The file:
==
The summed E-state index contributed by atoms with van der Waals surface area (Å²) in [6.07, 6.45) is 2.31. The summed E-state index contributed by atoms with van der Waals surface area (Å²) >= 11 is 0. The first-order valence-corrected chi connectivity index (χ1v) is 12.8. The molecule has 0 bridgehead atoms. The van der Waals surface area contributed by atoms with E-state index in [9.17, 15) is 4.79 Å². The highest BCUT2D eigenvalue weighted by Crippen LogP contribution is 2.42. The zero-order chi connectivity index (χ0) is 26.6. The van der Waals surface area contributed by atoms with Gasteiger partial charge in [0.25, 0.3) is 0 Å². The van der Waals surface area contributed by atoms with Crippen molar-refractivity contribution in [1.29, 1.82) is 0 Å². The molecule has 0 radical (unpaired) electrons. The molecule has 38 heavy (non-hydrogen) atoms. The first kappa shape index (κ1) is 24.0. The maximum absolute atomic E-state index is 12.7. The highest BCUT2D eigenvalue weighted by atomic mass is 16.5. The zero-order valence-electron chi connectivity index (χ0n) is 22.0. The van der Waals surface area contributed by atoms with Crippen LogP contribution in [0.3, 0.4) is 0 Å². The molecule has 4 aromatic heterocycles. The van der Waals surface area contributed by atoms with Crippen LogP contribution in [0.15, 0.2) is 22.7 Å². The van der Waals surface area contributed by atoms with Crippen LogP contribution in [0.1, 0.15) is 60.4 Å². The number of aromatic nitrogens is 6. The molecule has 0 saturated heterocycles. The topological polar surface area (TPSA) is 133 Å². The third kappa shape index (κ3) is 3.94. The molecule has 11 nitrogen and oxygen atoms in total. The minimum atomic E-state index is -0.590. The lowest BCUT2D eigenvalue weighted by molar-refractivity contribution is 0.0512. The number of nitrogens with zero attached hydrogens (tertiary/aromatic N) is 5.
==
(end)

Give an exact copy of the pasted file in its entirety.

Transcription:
The summed E-state index contributed by atoms with van der Waals surface area (Å²) in [6.07, 6.45) is 2.31. The summed E-state index contributed by atoms with van der Waals surface area (Å²) >= 11 is 0. The first-order valence-corrected chi connectivity index (χ1v) is 12.8. The molecule has 0 bridgehead atoms. The van der Waals surface area contributed by atoms with E-state index in [9.17, 15) is 4.79 Å². The highest BCUT2D eigenvalue weighted by Crippen LogP contribution is 2.42. The zero-order chi connectivity index (χ0) is 26.6. The van der Waals surface area contributed by atoms with Gasteiger partial charge in [0.25, 0.3) is 0 Å². The van der Waals surface area contributed by atoms with Crippen molar-refractivity contribution in [1.29, 1.82) is 0 Å². The molecule has 0 radical (unpaired) electrons. The molecule has 38 heavy (non-hydrogen) atoms. The first kappa shape index (κ1) is 24.0. The maximum absolute atomic E-state index is 12.7. The highest BCUT2D eigenvalue weighted by atomic mass is 16.5. The zero-order valence-electron chi connectivity index (χ0n) is 22.0. The van der Waals surface area contributed by atoms with Crippen LogP contribution in [0.3, 0.4) is 0 Å². The molecule has 4 aromatic heterocycles. The van der Waals surface area contributed by atoms with Crippen LogP contribution in [0.15, 0.2) is 22.7 Å². The van der Waals surface area contributed by atoms with Crippen LogP contribution in [0.1, 0.15) is 60.4 Å². The number of aromatic nitrogens is 6. The molecule has 0 saturated heterocycles. The topological polar surface area (TPSA) is 133 Å². The third kappa shape index (κ3) is 3.94. The molecule has 11 nitrogen and oxygen atoms in total. The minimum atomic E-state index is -0.590. The lowest BCUT2D eigenvalue weighted by molar-refractivity contribution is 0.0512. The number of nitrogens with zero attached hydrogens (tertiary/aromatic N) is 5.